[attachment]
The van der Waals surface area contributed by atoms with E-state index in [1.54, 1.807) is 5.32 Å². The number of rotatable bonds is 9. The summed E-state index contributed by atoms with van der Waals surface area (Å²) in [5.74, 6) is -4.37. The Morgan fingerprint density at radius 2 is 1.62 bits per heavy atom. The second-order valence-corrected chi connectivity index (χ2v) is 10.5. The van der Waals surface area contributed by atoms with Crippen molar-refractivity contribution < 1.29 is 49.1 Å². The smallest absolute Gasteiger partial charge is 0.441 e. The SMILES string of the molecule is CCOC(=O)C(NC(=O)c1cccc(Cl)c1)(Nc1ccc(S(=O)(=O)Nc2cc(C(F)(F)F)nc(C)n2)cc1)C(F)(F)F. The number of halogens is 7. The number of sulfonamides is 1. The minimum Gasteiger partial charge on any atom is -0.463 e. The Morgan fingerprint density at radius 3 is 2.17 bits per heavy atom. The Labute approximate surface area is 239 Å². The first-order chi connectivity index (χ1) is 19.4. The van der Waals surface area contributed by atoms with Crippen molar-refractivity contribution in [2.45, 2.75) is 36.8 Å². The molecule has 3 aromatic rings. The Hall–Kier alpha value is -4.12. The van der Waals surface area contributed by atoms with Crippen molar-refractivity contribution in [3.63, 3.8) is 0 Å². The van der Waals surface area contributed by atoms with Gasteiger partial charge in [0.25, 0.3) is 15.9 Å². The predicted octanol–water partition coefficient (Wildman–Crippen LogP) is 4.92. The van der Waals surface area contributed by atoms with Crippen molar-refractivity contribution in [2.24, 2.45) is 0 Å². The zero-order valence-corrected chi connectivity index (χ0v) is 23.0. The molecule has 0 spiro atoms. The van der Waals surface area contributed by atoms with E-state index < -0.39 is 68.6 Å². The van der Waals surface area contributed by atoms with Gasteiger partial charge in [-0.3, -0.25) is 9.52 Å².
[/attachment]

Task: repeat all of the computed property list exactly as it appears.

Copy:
The van der Waals surface area contributed by atoms with E-state index in [1.54, 1.807) is 5.32 Å². The number of rotatable bonds is 9. The summed E-state index contributed by atoms with van der Waals surface area (Å²) in [5.74, 6) is -4.37. The Morgan fingerprint density at radius 2 is 1.62 bits per heavy atom. The second-order valence-corrected chi connectivity index (χ2v) is 10.5. The van der Waals surface area contributed by atoms with Crippen molar-refractivity contribution < 1.29 is 49.1 Å². The smallest absolute Gasteiger partial charge is 0.441 e. The SMILES string of the molecule is CCOC(=O)C(NC(=O)c1cccc(Cl)c1)(Nc1ccc(S(=O)(=O)Nc2cc(C(F)(F)F)nc(C)n2)cc1)C(F)(F)F. The number of halogens is 7. The number of sulfonamides is 1. The minimum Gasteiger partial charge on any atom is -0.463 e. The Morgan fingerprint density at radius 3 is 2.17 bits per heavy atom. The Labute approximate surface area is 239 Å². The first-order chi connectivity index (χ1) is 19.4. The van der Waals surface area contributed by atoms with Crippen molar-refractivity contribution in [2.45, 2.75) is 36.8 Å². The molecule has 3 aromatic rings. The Hall–Kier alpha value is -4.12. The van der Waals surface area contributed by atoms with Crippen molar-refractivity contribution in [3.63, 3.8) is 0 Å². The van der Waals surface area contributed by atoms with Gasteiger partial charge in [0.25, 0.3) is 15.9 Å². The predicted octanol–water partition coefficient (Wildman–Crippen LogP) is 4.92. The van der Waals surface area contributed by atoms with Crippen molar-refractivity contribution in [2.24, 2.45) is 0 Å². The zero-order valence-corrected chi connectivity index (χ0v) is 23.0. The molecule has 0 spiro atoms. The van der Waals surface area contributed by atoms with E-state index < -0.39 is 68.6 Å². The van der Waals surface area contributed by atoms with Gasteiger partial charge in [-0.3, -0.25) is 9.52 Å².